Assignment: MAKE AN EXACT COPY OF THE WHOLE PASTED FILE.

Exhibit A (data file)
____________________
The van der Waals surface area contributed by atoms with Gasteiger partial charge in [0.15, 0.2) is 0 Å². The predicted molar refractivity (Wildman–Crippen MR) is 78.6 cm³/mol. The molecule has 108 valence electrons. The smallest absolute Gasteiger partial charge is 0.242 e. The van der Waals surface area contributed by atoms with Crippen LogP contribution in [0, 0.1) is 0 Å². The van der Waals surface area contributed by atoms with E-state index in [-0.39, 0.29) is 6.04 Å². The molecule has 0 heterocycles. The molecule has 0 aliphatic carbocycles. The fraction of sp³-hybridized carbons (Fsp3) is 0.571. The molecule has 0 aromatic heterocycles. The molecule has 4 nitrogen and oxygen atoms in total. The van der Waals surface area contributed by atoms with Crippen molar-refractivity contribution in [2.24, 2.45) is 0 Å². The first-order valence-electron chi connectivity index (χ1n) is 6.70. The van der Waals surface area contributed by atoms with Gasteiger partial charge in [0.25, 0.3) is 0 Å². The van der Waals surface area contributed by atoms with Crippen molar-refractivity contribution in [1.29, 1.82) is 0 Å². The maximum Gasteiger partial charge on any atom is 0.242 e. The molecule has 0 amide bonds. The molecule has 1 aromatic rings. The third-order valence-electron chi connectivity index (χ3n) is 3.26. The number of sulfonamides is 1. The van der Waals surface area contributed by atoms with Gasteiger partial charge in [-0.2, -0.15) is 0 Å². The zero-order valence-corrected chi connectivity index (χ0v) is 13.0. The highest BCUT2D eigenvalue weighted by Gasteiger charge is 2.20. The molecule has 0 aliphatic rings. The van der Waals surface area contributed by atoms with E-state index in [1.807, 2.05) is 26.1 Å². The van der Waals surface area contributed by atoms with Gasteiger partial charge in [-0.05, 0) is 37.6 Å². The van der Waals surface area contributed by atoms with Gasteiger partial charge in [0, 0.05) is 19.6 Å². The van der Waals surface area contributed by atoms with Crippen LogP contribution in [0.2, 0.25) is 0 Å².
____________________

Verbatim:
The van der Waals surface area contributed by atoms with Gasteiger partial charge in [0.15, 0.2) is 0 Å². The predicted molar refractivity (Wildman–Crippen MR) is 78.6 cm³/mol. The molecule has 108 valence electrons. The smallest absolute Gasteiger partial charge is 0.242 e. The van der Waals surface area contributed by atoms with Crippen LogP contribution in [0, 0.1) is 0 Å². The van der Waals surface area contributed by atoms with E-state index in [-0.39, 0.29) is 6.04 Å². The molecule has 0 heterocycles. The molecule has 0 aliphatic carbocycles. The fraction of sp³-hybridized carbons (Fsp3) is 0.571. The molecule has 0 aromatic heterocycles. The molecule has 4 nitrogen and oxygen atoms in total. The van der Waals surface area contributed by atoms with Crippen molar-refractivity contribution in [2.24, 2.45) is 0 Å². The first-order valence-electron chi connectivity index (χ1n) is 6.70. The van der Waals surface area contributed by atoms with Gasteiger partial charge in [0.25, 0.3) is 0 Å². The van der Waals surface area contributed by atoms with Crippen molar-refractivity contribution in [1.29, 1.82) is 0 Å². The maximum Gasteiger partial charge on any atom is 0.242 e. The molecule has 0 amide bonds. The molecule has 1 aromatic rings. The third-order valence-electron chi connectivity index (χ3n) is 3.26. The number of sulfonamides is 1. The van der Waals surface area contributed by atoms with Gasteiger partial charge in [-0.2, -0.15) is 0 Å². The zero-order valence-corrected chi connectivity index (χ0v) is 13.0. The highest BCUT2D eigenvalue weighted by Gasteiger charge is 2.20. The molecule has 0 aliphatic rings. The van der Waals surface area contributed by atoms with E-state index in [1.807, 2.05) is 26.1 Å². The van der Waals surface area contributed by atoms with Gasteiger partial charge in [-0.05, 0) is 37.6 Å². The van der Waals surface area contributed by atoms with Gasteiger partial charge in [0, 0.05) is 19.6 Å². The van der Waals surface area contributed by atoms with Crippen LogP contribution in [0.2, 0.25) is 0 Å².